Tuesday he was sentenced to death for the murder of his elderly neighbor. Wednesday Christian Olsen was moved out of the Brazos County Jail to death row in the state prison system.
All of this comes after a jury of eight women and four men arrived at a unanimous verdict of death by lethal injection. This followed eight days of testimony and three hours of closing arguments Tuesday morning.
The verdict prompts an automatic appeal to the Court of Criminal Appeals.
Olsen, 21, was found guilty on February 18 of killing Etta Jean Westbrook, 68, then stealing and using her credit card, all in early June 2007. Because the murder happened during the commission of another crime, Olsen was eligible for the death penalty.
For a review of the most comprehensive coverage of the Olsen murder trial, including extended video clips from testimony in the case, check out the live blog section here at KBTX.com.
During the closing arguments Tuesday morning, the defense asked the jury to consider Olsen's relationship with Kelly Sifuentez, a woman more than 20 years his elder. They argued that Sifuentez, now 42, manipulated him into a life of crime which including a second murder he has yet to stand trial for: Sifuentez's mother, Geraldine Lloyd.
Sifuentez and Olsen met when she was 36 and he was 14, according to testimony.
The prosecution's arguments focused on Olsen's past criminal history including theft and lying at the age of 10, years prior to Sifuentez coming into his life. They also claimed he would present a danger to others if he is allowed to live in prison.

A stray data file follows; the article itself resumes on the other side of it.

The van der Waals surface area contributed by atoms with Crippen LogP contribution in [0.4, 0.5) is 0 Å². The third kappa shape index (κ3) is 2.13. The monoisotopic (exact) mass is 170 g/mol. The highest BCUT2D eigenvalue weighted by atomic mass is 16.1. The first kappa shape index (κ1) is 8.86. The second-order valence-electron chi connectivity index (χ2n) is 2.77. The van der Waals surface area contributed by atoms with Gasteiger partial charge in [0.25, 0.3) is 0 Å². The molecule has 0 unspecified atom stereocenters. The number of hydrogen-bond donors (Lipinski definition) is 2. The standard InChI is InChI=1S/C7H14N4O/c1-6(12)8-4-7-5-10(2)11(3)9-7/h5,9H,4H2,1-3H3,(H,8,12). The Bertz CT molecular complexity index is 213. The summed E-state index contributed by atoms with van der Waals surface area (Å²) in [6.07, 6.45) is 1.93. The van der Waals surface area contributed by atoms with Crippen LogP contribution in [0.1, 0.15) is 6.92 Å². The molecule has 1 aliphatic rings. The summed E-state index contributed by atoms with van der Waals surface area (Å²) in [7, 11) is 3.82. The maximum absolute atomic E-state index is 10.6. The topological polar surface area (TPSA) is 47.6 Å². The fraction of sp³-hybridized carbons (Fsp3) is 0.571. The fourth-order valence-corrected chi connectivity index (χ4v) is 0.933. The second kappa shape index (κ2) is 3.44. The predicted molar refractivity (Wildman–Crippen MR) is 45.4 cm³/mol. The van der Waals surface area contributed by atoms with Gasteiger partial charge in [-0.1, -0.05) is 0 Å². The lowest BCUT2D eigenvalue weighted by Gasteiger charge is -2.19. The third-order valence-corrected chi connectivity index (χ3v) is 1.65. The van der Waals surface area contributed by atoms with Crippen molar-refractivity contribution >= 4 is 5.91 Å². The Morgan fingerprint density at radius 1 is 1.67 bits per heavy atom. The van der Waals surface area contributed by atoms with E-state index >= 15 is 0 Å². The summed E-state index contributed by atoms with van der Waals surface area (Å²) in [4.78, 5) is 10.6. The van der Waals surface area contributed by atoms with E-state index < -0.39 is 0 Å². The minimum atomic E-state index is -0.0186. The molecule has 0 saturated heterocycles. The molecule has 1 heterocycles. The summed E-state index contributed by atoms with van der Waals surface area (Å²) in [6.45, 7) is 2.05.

The jury decided that Olsen would, indeed, be a future danger to others he would come in contact with, and that there were no mitigating circumstances to warrant his life being spared.
"The bottom line to this whole thing is just that there's no winners here," said defense attorney Billy Carter after the punishment was reached. "It's a sad, tragic case for everybody concerned. It's a case that we'll take with us forever."
When the judge adjourned the court, Olsen began crying as Carter held him. Olsen only bowed his head as the jury's decision was read.
Afterwards, Olsen's adoptive parents followed him into a side room. Crying could be heard through the door.
"You never feel good when this becomes necessary," First Assistant District Attorney Shane Phelps said, "but we do know that the verdict is going to keep our community safe, and that's the most important thing."
The Westbrook children, all of whom testified during the proceedings, said afterwards that they thought the jury had rendered a fair verdict, and thanked the Bryan Police Department and the District Attorney's office for their work.
"My mother was a Christian lady," said Debra Kette, Westbrook's daughter. "Justice was done, and she would want us to move on and enjoy life."
Jury foreman Michael Irwin discussed the task he and his fellow jurors were faced with over the three weeks of the trial.
It's been heck, to say it nicely," Michael Irwin said. "A lot of us have had trouble dealing with it. I know I've had problems with it. It's kept me up at night. Now that it's over, I'm glad, but it's still going to be in the back of my mind, especially the pictures I had to look at and everything else that we had to see and do."
Olsen and Kelly Sifuentez are also charged with killing Sifuentez's mother, Geraldine Lloyd. The state has yet to determine if they will try Olsen for that crime.
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